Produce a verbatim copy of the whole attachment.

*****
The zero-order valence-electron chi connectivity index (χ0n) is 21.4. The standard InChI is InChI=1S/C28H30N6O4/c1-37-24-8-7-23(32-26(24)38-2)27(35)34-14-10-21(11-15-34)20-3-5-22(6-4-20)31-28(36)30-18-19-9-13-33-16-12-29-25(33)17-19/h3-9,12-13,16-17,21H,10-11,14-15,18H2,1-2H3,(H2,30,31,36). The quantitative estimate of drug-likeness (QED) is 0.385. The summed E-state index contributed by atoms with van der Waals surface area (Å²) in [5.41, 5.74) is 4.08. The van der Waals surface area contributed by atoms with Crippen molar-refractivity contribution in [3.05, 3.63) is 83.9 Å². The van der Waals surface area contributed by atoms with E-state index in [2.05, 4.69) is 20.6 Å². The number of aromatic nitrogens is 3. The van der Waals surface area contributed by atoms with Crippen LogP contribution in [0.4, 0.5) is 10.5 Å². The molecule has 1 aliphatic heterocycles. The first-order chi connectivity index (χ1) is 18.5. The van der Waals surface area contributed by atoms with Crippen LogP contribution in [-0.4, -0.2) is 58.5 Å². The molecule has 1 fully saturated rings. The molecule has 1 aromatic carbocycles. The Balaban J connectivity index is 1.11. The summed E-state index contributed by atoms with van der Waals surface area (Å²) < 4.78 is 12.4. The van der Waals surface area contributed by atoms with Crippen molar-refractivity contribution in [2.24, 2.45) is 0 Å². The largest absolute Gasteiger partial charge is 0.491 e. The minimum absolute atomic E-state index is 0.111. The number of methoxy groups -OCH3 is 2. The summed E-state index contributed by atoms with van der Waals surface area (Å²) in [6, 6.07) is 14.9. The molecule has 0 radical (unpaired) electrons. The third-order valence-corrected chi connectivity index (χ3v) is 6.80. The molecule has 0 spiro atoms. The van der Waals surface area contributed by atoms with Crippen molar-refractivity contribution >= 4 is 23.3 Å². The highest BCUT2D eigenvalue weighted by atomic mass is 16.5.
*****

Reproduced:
The zero-order valence-electron chi connectivity index (χ0n) is 21.4. The standard InChI is InChI=1S/C28H30N6O4/c1-37-24-8-7-23(32-26(24)38-2)27(35)34-14-10-21(11-15-34)20-3-5-22(6-4-20)31-28(36)30-18-19-9-13-33-16-12-29-25(33)17-19/h3-9,12-13,16-17,21H,10-11,14-15,18H2,1-2H3,(H2,30,31,36). The quantitative estimate of drug-likeness (QED) is 0.385. The summed E-state index contributed by atoms with van der Waals surface area (Å²) in [5.41, 5.74) is 4.08. The van der Waals surface area contributed by atoms with Crippen molar-refractivity contribution in [3.05, 3.63) is 83.9 Å². The van der Waals surface area contributed by atoms with E-state index in [2.05, 4.69) is 20.6 Å². The number of aromatic nitrogens is 3. The van der Waals surface area contributed by atoms with Crippen LogP contribution in [0.4, 0.5) is 10.5 Å². The molecule has 1 aliphatic heterocycles. The first-order chi connectivity index (χ1) is 18.5. The van der Waals surface area contributed by atoms with Crippen LogP contribution in [-0.4, -0.2) is 58.5 Å². The molecule has 1 fully saturated rings. The molecule has 1 aromatic carbocycles. The Balaban J connectivity index is 1.11. The summed E-state index contributed by atoms with van der Waals surface area (Å²) < 4.78 is 12.4. The van der Waals surface area contributed by atoms with Crippen molar-refractivity contribution in [2.24, 2.45) is 0 Å². The largest absolute Gasteiger partial charge is 0.491 e. The minimum absolute atomic E-state index is 0.111. The number of methoxy groups -OCH3 is 2. The summed E-state index contributed by atoms with van der Waals surface area (Å²) in [6, 6.07) is 14.9. The molecule has 0 radical (unpaired) electrons. The third-order valence-corrected chi connectivity index (χ3v) is 6.80. The molecule has 0 spiro atoms. The van der Waals surface area contributed by atoms with Crippen molar-refractivity contribution >= 4 is 23.3 Å². The highest BCUT2D eigenvalue weighted by atomic mass is 16.5.